[phone dial tone]
Fadia: I hope that they answer. Sometimes they get scared to answer the phone if they don't know the…
Dan Pashman: We were in Fadia’s living room. We called with her iPad, using an app called Viber, that the Syrian government has trouble monitoring.
[conversation continues in Arabic]
Dan Pashman: She says, is this Imad Syrjeia.
[conversation continues in Arabic]
Dan Pashman: After a long pause, he says, "Yes?" Fadia explains her family’s connection to his. She says remember that guy who came in and said there’s a radio show in New York that wants to talk to you? I’m here with them now. And Fadia tells Imad, it’s just a show about food – nothing political. He says OK.
Fadia: What do you want to ask him first?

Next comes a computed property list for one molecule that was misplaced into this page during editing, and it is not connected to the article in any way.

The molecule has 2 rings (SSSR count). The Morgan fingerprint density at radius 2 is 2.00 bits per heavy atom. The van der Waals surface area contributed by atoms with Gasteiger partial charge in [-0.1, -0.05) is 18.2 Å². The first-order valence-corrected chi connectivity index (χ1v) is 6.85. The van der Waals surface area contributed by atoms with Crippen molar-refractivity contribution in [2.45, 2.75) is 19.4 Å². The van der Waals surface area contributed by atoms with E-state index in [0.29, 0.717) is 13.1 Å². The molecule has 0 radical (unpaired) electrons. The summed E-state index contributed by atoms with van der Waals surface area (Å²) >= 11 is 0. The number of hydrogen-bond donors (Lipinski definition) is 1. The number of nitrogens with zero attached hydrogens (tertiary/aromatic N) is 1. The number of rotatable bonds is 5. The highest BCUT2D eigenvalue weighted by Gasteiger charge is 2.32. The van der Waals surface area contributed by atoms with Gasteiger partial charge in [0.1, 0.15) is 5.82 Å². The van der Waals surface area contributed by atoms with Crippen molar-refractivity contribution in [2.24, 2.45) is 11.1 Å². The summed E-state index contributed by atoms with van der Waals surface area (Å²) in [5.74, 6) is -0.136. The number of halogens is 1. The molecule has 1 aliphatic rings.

Dan Pashman: First, is how is he doing?
Dan Pashman: Getting a decent connection is a problem. Another issue? There are a lot of things we can’t ask without putting Imad in a tough position.
Fadia: We can't ask him this question about how they are doing or anything...what do you want to ask him? About what?
Dan Pashman: How are things in his restaurant?
Dan Pashman: Imad says the worst of the fighting has passed, things are better now. The restaurant’s open, more people are coming in. Then we get disconnected again.
Dan Pashman: Despite Imad saying things are OK, Fadia’s skeptical.
Fadia: They bomb all us and now you could say 10% is safe, but I know it's not. But we can't talk. You're a foreigner and he doesn't know you.
Dan Pashman: So you think, even if things were bad there, he would be afraid to say it to usb because he doesn't know who we are.